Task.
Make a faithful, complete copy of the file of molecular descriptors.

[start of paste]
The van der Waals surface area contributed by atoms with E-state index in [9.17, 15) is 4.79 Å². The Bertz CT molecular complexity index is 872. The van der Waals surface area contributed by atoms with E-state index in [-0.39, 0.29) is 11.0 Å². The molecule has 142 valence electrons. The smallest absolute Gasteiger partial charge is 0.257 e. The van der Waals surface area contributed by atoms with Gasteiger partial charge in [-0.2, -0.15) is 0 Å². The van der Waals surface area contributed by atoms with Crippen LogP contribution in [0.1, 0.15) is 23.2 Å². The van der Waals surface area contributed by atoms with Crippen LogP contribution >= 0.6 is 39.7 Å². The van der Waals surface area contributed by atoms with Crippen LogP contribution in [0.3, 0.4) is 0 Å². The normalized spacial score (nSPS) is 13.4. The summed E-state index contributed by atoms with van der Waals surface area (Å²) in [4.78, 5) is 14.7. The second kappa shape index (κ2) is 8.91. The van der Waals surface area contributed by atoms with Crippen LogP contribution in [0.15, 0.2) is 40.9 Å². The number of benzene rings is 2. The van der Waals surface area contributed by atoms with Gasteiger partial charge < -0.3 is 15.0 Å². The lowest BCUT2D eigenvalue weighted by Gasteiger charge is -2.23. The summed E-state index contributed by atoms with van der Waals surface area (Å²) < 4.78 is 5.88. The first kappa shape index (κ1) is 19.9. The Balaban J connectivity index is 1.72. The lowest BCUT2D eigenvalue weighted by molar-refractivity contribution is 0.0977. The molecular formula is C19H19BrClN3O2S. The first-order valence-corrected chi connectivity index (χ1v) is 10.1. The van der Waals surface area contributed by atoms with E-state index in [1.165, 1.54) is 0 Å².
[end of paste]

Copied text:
The van der Waals surface area contributed by atoms with E-state index in [9.17, 15) is 4.79 Å². The Bertz CT molecular complexity index is 872. The van der Waals surface area contributed by atoms with E-state index in [-0.39, 0.29) is 11.0 Å². The molecule has 142 valence electrons. The smallest absolute Gasteiger partial charge is 0.257 e. The van der Waals surface area contributed by atoms with Gasteiger partial charge in [-0.2, -0.15) is 0 Å². The van der Waals surface area contributed by atoms with Crippen LogP contribution in [0.1, 0.15) is 23.2 Å². The van der Waals surface area contributed by atoms with Crippen LogP contribution >= 0.6 is 39.7 Å². The van der Waals surface area contributed by atoms with Crippen LogP contribution in [0.3, 0.4) is 0 Å². The normalized spacial score (nSPS) is 13.4. The summed E-state index contributed by atoms with van der Waals surface area (Å²) in [4.78, 5) is 14.7. The second kappa shape index (κ2) is 8.91. The van der Waals surface area contributed by atoms with Crippen LogP contribution in [0.15, 0.2) is 40.9 Å². The number of benzene rings is 2. The van der Waals surface area contributed by atoms with Gasteiger partial charge < -0.3 is 15.0 Å². The lowest BCUT2D eigenvalue weighted by Gasteiger charge is -2.23. The summed E-state index contributed by atoms with van der Waals surface area (Å²) < 4.78 is 5.88. The first kappa shape index (κ1) is 19.9. The Balaban J connectivity index is 1.72. The lowest BCUT2D eigenvalue weighted by molar-refractivity contribution is 0.0977. The molecular formula is C19H19BrClN3O2S. The first-order valence-corrected chi connectivity index (χ1v) is 10.1. The van der Waals surface area contributed by atoms with E-state index in [1.165, 1.54) is 0 Å².